From a blend of 79% Cabernet Sauvignon and 21% Merlot, the wine is medium bodied, forward, focused on soft, bright leaning red fruits and easy to drink.

3,148 Views   Tasted
2011Château Lynch-Moussas  (Pauillac)85

Medium bodied, with a bright, crips quality to the tart and sweet red fruits, the wine ends with a cassis and cranberry note. Perhaps time will add to this blend of 78% Cabernet Sauvignon and 22% Merlot.

2,005 Views   Tasted
2010Château Lynch-Moussas  (Pauillac)89

Lots of blackberry, cassis and tobacco coupled with an equal amount of tannin that makes this a wine that needs at least 5 years in the cellar before it comes together. This is a good value wine for Pauillac. The wine was produced from a blend of 76% Cabernet Sauvignon and 24% Merlot.

3,795 Views   Tasted
2009Château Lynch-Moussas  (Pauillac)88

Starting to show its secondary side with all the tobacco and cedar notes, the wine is medium bodied, earth, leafy, minty and bright. The wine is clearly ready for prime time drinking.

788 Views   Tasted

Produced from a blend of 72% Cabernet Sauvignon and 28% Merlot, this medium bodied wine already displays some tobacco, cassis, blackberry and earthy characteristics. Not mature, but accessible, you can drink this now, or age it for up to a decade.

2,590 Views   Tasted 89
2007Château Lynch-Moussas  (Pauillac)85

Medium bodied, almost light actually, the wine is short, with a red berry and leafy, herbal, cigar wrapper character that requires drinking sooner than later.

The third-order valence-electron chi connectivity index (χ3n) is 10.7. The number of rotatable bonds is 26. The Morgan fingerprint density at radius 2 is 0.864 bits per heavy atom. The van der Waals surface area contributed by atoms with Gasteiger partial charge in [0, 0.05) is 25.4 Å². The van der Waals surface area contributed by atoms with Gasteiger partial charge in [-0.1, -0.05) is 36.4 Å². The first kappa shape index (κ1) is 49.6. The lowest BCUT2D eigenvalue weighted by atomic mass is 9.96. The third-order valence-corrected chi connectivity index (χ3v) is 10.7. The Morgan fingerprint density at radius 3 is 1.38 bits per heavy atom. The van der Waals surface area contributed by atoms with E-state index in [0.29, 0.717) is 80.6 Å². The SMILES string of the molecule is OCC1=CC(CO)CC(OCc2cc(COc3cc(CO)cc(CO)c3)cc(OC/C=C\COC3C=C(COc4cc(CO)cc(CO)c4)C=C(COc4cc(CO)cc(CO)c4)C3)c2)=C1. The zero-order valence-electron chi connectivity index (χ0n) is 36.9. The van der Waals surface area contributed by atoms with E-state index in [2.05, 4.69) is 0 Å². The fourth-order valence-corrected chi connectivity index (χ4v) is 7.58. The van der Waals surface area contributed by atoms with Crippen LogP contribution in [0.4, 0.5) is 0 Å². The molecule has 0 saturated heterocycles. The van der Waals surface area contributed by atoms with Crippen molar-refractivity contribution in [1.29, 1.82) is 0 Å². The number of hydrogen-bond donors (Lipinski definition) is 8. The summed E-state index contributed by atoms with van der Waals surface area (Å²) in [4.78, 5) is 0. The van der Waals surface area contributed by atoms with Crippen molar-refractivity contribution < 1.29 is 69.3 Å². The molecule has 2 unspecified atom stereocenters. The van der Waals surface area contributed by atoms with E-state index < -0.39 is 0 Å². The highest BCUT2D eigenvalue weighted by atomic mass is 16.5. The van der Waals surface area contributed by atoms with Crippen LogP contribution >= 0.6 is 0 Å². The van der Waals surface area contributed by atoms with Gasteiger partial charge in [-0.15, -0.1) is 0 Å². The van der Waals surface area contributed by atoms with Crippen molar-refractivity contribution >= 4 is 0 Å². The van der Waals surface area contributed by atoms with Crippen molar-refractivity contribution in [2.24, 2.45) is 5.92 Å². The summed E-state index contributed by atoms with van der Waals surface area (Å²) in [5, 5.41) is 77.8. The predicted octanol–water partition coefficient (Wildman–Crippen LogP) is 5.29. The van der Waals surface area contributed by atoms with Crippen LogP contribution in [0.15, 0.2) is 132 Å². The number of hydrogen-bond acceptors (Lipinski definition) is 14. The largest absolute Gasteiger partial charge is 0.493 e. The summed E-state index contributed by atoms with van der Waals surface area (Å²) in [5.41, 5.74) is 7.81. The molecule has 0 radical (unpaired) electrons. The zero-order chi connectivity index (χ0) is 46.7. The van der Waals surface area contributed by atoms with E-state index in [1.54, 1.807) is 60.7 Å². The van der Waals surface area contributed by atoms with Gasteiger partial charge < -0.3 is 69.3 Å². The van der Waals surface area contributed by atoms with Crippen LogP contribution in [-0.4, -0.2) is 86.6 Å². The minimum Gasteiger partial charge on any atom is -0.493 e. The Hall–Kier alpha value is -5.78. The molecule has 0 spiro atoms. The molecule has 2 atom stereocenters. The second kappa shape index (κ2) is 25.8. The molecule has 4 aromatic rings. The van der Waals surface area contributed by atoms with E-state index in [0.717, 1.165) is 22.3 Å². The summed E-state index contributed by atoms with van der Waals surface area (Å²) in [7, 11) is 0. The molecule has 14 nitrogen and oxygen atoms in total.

3,125 Views   Tasted
2006Château Lynch-Moussas  (Pauillac)87

Medium bodied, stern, crisp, bright red berry styled wine, with an austere, dusty, sweet and tart, cassis and cranberry filled finish. The wine was made from a blend of 72% Cabernet Sauvignon and 28% Merlot.

3,940 Views   Tasted
2005Château Lynch-Moussas  (Pauillac)88

Medium bodied, lighter style of early drinking Pauillac with tobacco, cedar, cassis and cranberry.

4,632 Views   Tasted
2003Château Lynch-Moussas  (Pauillac)87

Fully mature, medium bodied, with more going on in the nose, with its tobacco, leaf, cedar, cassis and cranberry notes, than on the palate. Strict in style for 2003, there is no reason to age this any longer.

2,627 Views   Tasted
2000Château Lynch-Moussas  (Pauillac)88

Fully mature, medium bodied, correct Pauillac, with ample cedar, tobacco, cigar box, herbs and bright, crisp, red fruit. A little austere, but fun, this is probably at peak today.

3,781 Views   Tasted
1996Château Lynch-Moussas  (Pauillac)85

Fully mature, medium bodied, lighter styled Pauillac, with a crisp, cranberry, cassis, earth, cedar and tobacco character. There is some rusticity in the sharp, peppery finish. I like the wine more on the nose, than on the palate.

2,867 Views   Tasted